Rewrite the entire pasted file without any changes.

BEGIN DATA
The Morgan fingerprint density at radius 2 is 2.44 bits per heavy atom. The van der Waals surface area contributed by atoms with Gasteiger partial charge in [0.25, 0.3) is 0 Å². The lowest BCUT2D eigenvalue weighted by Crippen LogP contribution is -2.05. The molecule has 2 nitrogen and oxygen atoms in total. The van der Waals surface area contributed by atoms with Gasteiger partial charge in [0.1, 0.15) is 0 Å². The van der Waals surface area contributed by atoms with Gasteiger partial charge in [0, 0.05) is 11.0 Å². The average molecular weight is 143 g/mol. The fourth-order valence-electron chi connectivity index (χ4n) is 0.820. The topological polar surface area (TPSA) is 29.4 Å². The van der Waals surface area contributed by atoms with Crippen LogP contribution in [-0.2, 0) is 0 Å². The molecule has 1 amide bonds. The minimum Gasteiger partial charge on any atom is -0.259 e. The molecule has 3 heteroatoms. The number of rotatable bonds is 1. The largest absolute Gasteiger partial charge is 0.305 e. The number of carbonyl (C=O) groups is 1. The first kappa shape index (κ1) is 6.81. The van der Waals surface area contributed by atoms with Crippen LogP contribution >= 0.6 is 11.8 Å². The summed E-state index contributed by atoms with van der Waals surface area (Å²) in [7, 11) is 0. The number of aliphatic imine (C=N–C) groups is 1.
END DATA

The Morgan fingerprint density at radius 2 is 2.44 bits per heavy atom. The van der Waals surface area contributed by atoms with Gasteiger partial charge in [0.25, 0.3) is 0 Å². The lowest BCUT2D eigenvalue weighted by Crippen LogP contribution is -2.05. The molecule has 2 nitrogen and oxygen atoms in total. The van der Waals surface area contributed by atoms with Gasteiger partial charge in [0.1, 0.15) is 0 Å². The van der Waals surface area contributed by atoms with Gasteiger partial charge in [0, 0.05) is 11.0 Å². The average molecular weight is 143 g/mol. The fourth-order valence-electron chi connectivity index (χ4n) is 0.820. The topological polar surface area (TPSA) is 29.4 Å². The van der Waals surface area contributed by atoms with Crippen LogP contribution in [-0.2, 0) is 0 Å². The molecule has 1 amide bonds. The minimum Gasteiger partial charge on any atom is -0.259 e. The molecule has 3 heteroatoms. The number of rotatable bonds is 1. The largest absolute Gasteiger partial charge is 0.305 e. The number of carbonyl (C=O) groups is 1. The first kappa shape index (κ1) is 6.81. The van der Waals surface area contributed by atoms with Crippen LogP contribution >= 0.6 is 11.8 Å². The summed E-state index contributed by atoms with van der Waals surface area (Å²) in [7, 11) is 0. The number of aliphatic imine (C=N–C) groups is 1.